Sunny Manivannan

Sunny ManivannanShare

Vice President & GM, Global SMB, Braze
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Sunny Manivannan
Sunny Manivannan
Vice President & GM, Global SMB, BrazeJune 16

My top 3 metrics to measure sales enablement success are :

1. Reduction in ramp time for new AEs coming into the company - defined as 'how many days does an AE spend at my company before they close their first New Business deal?'


2. Quarterly rep participation rate - defined as 'what % of my ramped sales team closed a deal this quarter?' - this number should increase every quarter if your sales enablement program is effective. If your sales cycles are close to a year long, then perhaps you evaluate participation on a bi-annual basis (2x/year). If your sales cycles are much shorter (less than a month), then evaluate on a monthly basis. But the same concept holds.

3. Win rate by segment and by region - defined as '# of deals closed-won divided by # of deals closed in a given period' (usually quarterly). It usually makes the most sense to look at deals that reached a certain stage before they were marked closed (I like picking the earliest stage after an opp has become a "qualified opp" - this is usually Stage 2 or Stage 3 in a typical sales pipeline).

4. (bonus) Average selling price - this metric effectively measures how well your reps communicate the value of your solution to prospects, which comes right back to how good your enablement program is.

I personally don't care for attendance or competence metrics such as "which of our reps attended this session" or "how many of our reps passed a quiz on this topic?". The vast majority of the AEs I've worked with are highly competent, well-trained professionals. They tend to be pretty good at managing their own time, and these metrics feel a little too "nanny state" to me and I don't think they correlate strongly to actual performance. 

The other problem with attendance or competence metrics is that they don't tell you whether the content for the sessions is terrible, which happens a fair amount. I've seen too many 40-slide word vomit decks masquerading as enablement - they're not, and many of these decks create more questions than they answer. If I was a rep, I wouldn't show up to those sessions either.

Final word - because this is an important question. When you want to understand the effectiveness of your sales enablement efforts, always measure business results, not activity. You'll identify issues much faster, and you'll get a lot of joy out of watching new and ramped reps win more deals.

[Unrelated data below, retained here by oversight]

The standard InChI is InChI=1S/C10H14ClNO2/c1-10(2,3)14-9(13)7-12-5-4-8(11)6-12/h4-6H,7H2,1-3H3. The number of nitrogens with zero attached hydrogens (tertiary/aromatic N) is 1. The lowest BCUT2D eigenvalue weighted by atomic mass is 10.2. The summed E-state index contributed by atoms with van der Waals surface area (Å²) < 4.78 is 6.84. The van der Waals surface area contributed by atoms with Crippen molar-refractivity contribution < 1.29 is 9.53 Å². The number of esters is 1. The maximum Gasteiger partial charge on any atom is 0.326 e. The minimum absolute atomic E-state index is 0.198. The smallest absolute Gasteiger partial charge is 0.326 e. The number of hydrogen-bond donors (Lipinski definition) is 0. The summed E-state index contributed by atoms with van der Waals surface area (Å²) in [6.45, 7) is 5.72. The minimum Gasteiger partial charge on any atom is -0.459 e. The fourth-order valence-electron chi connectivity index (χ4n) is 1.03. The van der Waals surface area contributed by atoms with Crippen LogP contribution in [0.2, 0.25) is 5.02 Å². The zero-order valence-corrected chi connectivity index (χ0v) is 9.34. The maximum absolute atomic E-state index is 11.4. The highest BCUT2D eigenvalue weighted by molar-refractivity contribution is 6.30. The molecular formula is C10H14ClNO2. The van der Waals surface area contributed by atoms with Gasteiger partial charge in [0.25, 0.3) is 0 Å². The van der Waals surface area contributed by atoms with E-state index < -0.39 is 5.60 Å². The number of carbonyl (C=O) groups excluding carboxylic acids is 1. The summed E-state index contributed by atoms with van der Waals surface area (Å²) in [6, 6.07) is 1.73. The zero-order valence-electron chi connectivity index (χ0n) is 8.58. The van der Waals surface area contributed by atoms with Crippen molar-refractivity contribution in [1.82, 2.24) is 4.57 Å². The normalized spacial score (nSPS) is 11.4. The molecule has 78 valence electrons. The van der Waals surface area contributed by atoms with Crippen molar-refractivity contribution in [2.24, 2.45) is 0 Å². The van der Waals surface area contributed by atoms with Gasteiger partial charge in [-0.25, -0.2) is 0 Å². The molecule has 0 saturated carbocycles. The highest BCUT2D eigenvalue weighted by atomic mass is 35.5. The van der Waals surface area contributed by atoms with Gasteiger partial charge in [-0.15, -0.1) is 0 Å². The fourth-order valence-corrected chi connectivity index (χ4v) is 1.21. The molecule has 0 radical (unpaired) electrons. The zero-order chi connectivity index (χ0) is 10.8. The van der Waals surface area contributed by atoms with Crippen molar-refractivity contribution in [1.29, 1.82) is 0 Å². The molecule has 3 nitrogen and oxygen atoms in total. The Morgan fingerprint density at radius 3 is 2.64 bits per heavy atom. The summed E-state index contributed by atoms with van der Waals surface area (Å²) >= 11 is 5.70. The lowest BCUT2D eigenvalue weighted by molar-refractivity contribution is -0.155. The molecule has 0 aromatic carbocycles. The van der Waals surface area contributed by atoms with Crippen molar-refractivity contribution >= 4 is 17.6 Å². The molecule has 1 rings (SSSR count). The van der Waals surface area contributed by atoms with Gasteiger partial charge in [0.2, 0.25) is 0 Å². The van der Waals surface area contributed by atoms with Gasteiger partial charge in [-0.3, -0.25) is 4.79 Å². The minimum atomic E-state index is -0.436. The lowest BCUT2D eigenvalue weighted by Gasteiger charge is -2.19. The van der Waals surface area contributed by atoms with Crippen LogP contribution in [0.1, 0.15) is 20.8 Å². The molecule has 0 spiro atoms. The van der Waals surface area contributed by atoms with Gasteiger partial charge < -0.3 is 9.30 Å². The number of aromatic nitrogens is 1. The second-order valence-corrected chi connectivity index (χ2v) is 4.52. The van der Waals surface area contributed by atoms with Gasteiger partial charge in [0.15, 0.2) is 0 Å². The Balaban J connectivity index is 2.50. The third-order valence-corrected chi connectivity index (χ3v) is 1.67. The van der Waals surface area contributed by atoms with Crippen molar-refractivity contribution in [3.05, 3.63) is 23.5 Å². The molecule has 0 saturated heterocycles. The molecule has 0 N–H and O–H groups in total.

Sunny Manivannan
Sunny Manivannan
Vice President & GM, Global SMB, BrazeJune 16

1. Google Sheets
2. Slack and Email

My personal perspective (and I know this is not a popular opinion) - keep project management tools as far away as possible from your product launches. There are very few product launches that are so complex that a well-organized plan in Google Sheets can't do the trick. No one wants to learn how to use a project management tool to check a single checkbox in a 200-item project plan. The best way to keep people engaged is to use tools everyone is familiar with.

Sunny Manivannan
Sunny Manivannan
Vice President & GM, Global SMB, BrazeJune 16

Personally, I consider these three questions every day:

1. How can I help my company win more?

2. How can I help my company win bigger?

3. How can I help my company win forever?

The first is about how PMM can help Sales increase win rate and help Marketing increase pipeline (pipeline x win rate = new customers). Tactics for this include competitive intelligence and competitive positioning, helping Demand Gen by crafting great content and effective landing page copy, not to mention website copy.

The second is about helping your Sales team communicate the value of your software effectively and raising your average selling price as a result. Tactics for this include pricing and packaging, classic product marketing (clear, concise, and differentiated product benefits, for example), sales enablement, category and company evangelism, and industy-specific marketing, depending how large your company is.

The last is about helping your company build and reinforce its long-term competitive advantages. In order to be successful over the long term, every B2B SaaS company has to have some inherent advantages that will make it difficult for competitors to ever catch up. It's Product Marketing's job to identify such opportunities and influence the company to actually execute on these opportunities. 

On the topic of 'ownership', Product Marketing is unique because we don't 'own' anything by ourselves. We simply influence - sometimes we get our way, and sometimes we don't. What I have found effective is to focus less on what product marketing owns and to focus solely on 'is the work getting done well?' and make sure that high-impact initiatives get executed consistently and correctly.

Sunny Manivannan
Sunny Manivannan
Vice President & GM, Global SMB, BrazeJune 16